O2Overload: the past, present, and future of China’s on-demand explosion

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China’s startup scene is on fire – everybody agrees on that. In just the past couple of weeks, for example, Baidu CEO Robin Li said investors are so desperate to throw money at Chinese startups that they’re camping outside Baidu headquarters to tempt Baidu employees into founding a startup. JD CEO Liu Qiangdong told attendees at a Harvard China forum that startups are so hot that “right now all you need is an idea to get US$30 million in funding.”

But China has seen this kind of startup craze before. Does all this heat mean that investors are about to get burned?

A brief history of the group buying craze

In 2010, China’s internet sector was awash with a new trend: group buying sites. Although Groupon had existed in the United States since 2008, China’s interest in the idea wasn’t another example of east-copies-west: it arose organically from BBS forums, where thrifty users would band together to buy items in bulk for the discount. Seeing that the model could work on a larger scale, a few Chinese entrepreneurs founded daily deals companies.

They took off fast, and by 2011, China’s early group buying startups were beginning to bring in serious funding. Lashou, one of the industry’s early leaders, was founded in March of 2010 and by April of 2011 it had raised more than US$170 million across three rounds of funding. Thousands of would-be entrepreneurs saw big money flowing, and jumped at the chance to get on the gravy train. By September of 2011, China had more than 5,000 group buying startups, although very few of them were making money.

Du Yinan (right) discussing 24quan's impending profitability at Techcrunch Disrupt. A month later his company suffered sudden, widespread layoffs.

Du Yinan (right) discussing 24quan’s impending profitability at Techcrunch Disrupt. A month later his company suffered sudden, widespread layoffs.

But what goes up must come down, and China’s group buying industry came down hard. Smaller startups began to shut down, bigger startups like Lashou, 55tuan, 24quan, and Tuanbao were forced into massive layoffs to offset losses.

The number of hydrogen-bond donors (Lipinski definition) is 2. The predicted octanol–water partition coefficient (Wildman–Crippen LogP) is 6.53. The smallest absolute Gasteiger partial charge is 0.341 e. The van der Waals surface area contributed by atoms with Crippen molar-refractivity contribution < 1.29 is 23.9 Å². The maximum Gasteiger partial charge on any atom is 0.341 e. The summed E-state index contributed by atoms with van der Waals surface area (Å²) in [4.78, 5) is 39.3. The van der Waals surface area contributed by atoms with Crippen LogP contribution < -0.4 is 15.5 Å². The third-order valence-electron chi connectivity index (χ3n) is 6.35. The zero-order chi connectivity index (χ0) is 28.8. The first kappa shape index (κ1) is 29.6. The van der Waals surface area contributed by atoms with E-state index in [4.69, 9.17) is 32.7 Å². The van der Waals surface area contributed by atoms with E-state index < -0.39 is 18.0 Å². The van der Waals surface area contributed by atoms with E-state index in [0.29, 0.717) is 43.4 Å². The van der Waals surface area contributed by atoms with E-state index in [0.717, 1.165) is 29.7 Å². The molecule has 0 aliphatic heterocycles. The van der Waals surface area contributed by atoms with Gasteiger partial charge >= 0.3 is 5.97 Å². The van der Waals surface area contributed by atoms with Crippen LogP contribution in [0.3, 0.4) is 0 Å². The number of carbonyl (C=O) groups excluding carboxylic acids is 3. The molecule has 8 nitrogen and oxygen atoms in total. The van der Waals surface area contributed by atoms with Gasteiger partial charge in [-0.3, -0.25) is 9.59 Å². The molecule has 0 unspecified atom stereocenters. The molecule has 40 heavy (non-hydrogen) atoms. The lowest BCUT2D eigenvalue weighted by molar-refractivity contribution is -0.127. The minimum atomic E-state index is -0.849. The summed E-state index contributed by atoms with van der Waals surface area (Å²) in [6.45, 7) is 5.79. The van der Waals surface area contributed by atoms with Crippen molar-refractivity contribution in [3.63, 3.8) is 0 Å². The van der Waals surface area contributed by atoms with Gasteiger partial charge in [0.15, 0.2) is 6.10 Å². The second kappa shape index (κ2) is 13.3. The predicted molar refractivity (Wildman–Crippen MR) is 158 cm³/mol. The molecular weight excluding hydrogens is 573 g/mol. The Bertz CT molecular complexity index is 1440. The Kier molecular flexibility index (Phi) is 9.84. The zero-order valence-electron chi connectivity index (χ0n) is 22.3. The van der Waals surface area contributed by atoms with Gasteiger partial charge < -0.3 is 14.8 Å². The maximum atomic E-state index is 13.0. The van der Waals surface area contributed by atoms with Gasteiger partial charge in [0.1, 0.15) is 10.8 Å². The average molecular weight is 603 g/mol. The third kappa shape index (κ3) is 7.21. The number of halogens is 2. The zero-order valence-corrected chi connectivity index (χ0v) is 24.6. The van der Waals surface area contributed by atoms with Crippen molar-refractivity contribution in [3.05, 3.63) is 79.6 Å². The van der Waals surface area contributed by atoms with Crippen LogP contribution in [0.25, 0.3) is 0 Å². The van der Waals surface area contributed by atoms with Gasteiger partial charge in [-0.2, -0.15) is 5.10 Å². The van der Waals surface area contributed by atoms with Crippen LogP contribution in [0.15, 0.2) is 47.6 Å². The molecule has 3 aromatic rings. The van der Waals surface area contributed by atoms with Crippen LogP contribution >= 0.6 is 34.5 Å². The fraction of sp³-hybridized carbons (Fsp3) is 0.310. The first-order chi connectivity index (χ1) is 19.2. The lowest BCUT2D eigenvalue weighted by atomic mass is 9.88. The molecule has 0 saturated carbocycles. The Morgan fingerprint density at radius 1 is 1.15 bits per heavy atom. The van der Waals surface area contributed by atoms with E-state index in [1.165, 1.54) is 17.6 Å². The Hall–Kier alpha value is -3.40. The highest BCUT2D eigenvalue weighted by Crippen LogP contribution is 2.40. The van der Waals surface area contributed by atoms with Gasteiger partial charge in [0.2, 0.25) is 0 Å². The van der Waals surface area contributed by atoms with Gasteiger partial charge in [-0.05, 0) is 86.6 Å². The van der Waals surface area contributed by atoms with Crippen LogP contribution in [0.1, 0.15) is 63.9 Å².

By November, nearly 1,500 group buying startups had shut down. By the beginning of 2012, that number had shot up to more than 2,000, and by August an additional 3,000 group buying sites had closed. A few local winners had emerged, and everybody else either got assimilated into one of the big players or shut down.


China is experiencing a boom in almost every sector of tech startups. But there’s no denying that O2O startups are popping up – and nabbing investor cash – with incredible frequency these days. In just the past month, we’ve seen funding come in for Chinese startups doing O2O auto repair, more O2O auto repair, O2O massage, O2O movie tickets, O2O food, more O2O food, even more O2O food, and O2O education.

That’s just a partial list, of course, and it’s a tiny fraction of the O2O startups out there. The O2O startup craze has been bubbling just under the surface of China’s tech industry for a couple of years, and now it’s rising to the surface thanks to all of the high-profile investment coming in. That increased profile is only attracting more entrepreneurs to the sector.

“Just in the past 48 hours I got pitched an ‘eyebrow staining and shaping’ O2O service and a ‘get a nurse to go to the hospital with you’ O2O service,” 500 Startups partner and China investor Rui Ma told Tech in Asia with a laugh. Other investors said the same thing: O2O pitches are coming in thick and fast.

China’s O2O craze is as hot, if not hotter, than its group buying craze was back in 2010 and 2011. If the O2O sector mirrors what happened with group buying, it would seem to be fast approaching the fall of 2011, where things took a sharp turn and thousands of startups shut down in just a few months.

History repeats itself? Not likely

Thankfully, investors agree that the current O2O craze in China is a bit different from the group buying craze that drove thousands of founders off a cliff four years ago. For one, Infinity Ventures’s Akio Tanaka points out, “during the group buying fever everyone was doing the same thing, mostly undifferentiated services. [But] during the current O2O boom many startups are solving different problems/sectors. There is competition in each sector, but that is very different from everyone doing the same thing.”